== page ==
May 15: Harvard/Yale, Catholic/Jewish, NY/NJ, not much published
May 14th, 2010 by Sam

Dean Lawrence Velvel, Massachusetts School of Law

Is this a problem?

We’ll talk with Dean Velvel of the Mass School of Law about this thought.  Check this out:


ANDOVER, MA – Massachusetts School of Law Dean Lawrence Velvel is of the opinion that Elena Kagan should not have been nominated to the Supreme Court.

Kagan is the former Dean of Harvard Law School and she was chosen to join the High Court by President Barack Obama, a Harvard Law School graduate, despite the taint of having taken little or no action against two renowned Harvard law professors who plagiarized and/or, perhaps even worse, had parts or much of their books ghostwritten by students while taking sole credit for the works.

Dean Kagan and President Lawrence Summers (the former president of Harvard University when Kagan was dean of the law school) did little or nothing against two famous liberal Harvard Law professors who engaged in serious misconduct,” said Velvel, who is liberal himself.  “Plagiarism and/or having your works ghostwritten is a major academic sin. It is a method of fraudulently taking all-important academic credit yourself for work done by others.  This may be okay for politicians or corporate presidents, who use speech writers, but it is verboten in the academic world.  And Harvard throws out students or other faculty members who engage in it.

“The actions — or inactions — by Kagan and Summers represented the kind of self protection and self aggrandizement of the east coast elite of the Boston-New York-Washington axis that began around 1960,” said Velvel.  “Going to Harvard, Yale or Princeton became the method of advancement.  Competence and honesty, especially honesty, took a back seat.  When you look at the disasters of American life from Viet Nam through Iraq, Afghanistan and the recent economic meltdown, one form or another of dishonesty — from outright lies to suppression of information — always was a major facilitator.”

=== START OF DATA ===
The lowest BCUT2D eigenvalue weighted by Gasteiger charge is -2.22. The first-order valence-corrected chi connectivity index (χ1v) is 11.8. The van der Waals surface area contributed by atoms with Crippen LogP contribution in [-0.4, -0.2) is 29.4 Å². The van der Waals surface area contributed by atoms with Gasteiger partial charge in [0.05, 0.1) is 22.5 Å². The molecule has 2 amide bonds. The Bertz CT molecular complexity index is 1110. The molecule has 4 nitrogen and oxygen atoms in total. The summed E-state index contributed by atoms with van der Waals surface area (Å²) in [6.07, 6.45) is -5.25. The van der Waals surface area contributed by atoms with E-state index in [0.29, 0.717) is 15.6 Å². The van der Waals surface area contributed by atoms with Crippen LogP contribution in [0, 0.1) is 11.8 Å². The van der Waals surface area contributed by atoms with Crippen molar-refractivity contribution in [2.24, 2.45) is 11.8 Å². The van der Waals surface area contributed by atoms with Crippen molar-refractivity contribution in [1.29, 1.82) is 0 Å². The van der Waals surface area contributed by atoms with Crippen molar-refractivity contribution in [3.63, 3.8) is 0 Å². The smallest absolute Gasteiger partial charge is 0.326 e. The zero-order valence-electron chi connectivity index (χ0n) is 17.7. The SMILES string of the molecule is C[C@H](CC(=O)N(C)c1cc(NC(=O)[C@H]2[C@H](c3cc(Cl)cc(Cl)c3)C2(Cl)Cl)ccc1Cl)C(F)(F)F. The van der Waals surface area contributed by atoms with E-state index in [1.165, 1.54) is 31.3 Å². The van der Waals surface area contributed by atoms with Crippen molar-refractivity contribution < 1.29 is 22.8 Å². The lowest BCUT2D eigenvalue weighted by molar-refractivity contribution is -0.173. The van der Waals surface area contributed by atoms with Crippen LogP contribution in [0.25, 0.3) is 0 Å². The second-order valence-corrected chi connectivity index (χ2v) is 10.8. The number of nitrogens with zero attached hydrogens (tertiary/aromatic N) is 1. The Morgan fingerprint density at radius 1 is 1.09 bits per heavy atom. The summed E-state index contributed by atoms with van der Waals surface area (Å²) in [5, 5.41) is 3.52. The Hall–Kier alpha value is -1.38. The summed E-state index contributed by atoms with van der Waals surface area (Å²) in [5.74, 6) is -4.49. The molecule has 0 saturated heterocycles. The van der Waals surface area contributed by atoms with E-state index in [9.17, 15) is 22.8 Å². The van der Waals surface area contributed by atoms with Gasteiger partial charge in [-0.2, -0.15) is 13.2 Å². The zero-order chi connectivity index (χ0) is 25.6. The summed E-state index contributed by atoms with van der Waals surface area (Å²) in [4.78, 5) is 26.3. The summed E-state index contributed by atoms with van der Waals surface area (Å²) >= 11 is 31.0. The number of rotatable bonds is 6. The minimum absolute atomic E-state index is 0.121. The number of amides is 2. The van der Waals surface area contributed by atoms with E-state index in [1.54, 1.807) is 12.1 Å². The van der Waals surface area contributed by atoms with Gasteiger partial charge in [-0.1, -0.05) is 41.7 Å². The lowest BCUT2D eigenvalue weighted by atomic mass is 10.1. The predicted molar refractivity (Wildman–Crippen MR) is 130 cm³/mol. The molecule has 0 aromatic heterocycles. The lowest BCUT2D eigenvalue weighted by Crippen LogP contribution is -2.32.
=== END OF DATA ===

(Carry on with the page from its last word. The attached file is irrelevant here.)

“That philosophy of protecting the Ivy League elite no matter what was reflected by the failure of Kagan and Summers to act strongly against the two famous Harvard law professors whose books were partly the result of plagiarism or ghostwriting, which are serious forms of academic dishonesty,” he said. “Neither Kagan nor Larry Summers had the guts or integrity to take on the incidents of plagiarism and ghostwriting at Harvard Law School, even though dishonesty is one of the major roots of all problems and is, as said, an academic sin.”

Velvel also remarked that Kagan’s failure to speak out on major problems was a case of classical careerism. “She set her cap to become some big deal in the legal profession and that kind of careerism is telling,” said the Dean.  “If you go all the way back to when she graduated from Hunter College High School in New York, she posed for her yearbook graduation picture in judicial robes and holding a gavel, and she said she wanted to be a Supreme Court Justice.  So in the last ten or fifteen years she said very little, apparently to avoid jeopardizing her chances of advancement, even though the country desperately needed intelligent people to speak up.”

Velvel also assailed the fact that, if Kagan is confirmed, all the Justices will be from Harvard (six) or Yale (three).

“The Boston-New York-Washington, Harvard-Yale-Princeton legal Mafia may not quite run the country or at least its Executive Branch,” he said, “but they are not far from it.  Is there nobody who did not go to law school at Harvard or Yale who is qualified to sit on the Supreme Court?”

2 Responses  
  • hjp1 writes:
    May 16th, 20101:26 pmat

    Kagan Should Not Be Confirmed

    Being a graduate from an Ivy League school is not a negative. The negative is that the Supreme Court is losing Educational Diversity amongst its members. A very simple example could be vanilla ice cream. Everyone likes vanilla ice cream. The problem arises when you limit your diet exclusively to vanilla ice cream. You get lots of calcium, but you lose out on all of the other needed vitamins and minerals to live a healthy productive life. The same can be said about losing the diversity of knowledge and diverse perspectives that people from other institutions can provide. The majority of the Supreme Court Judges should not be Ivy League graduates.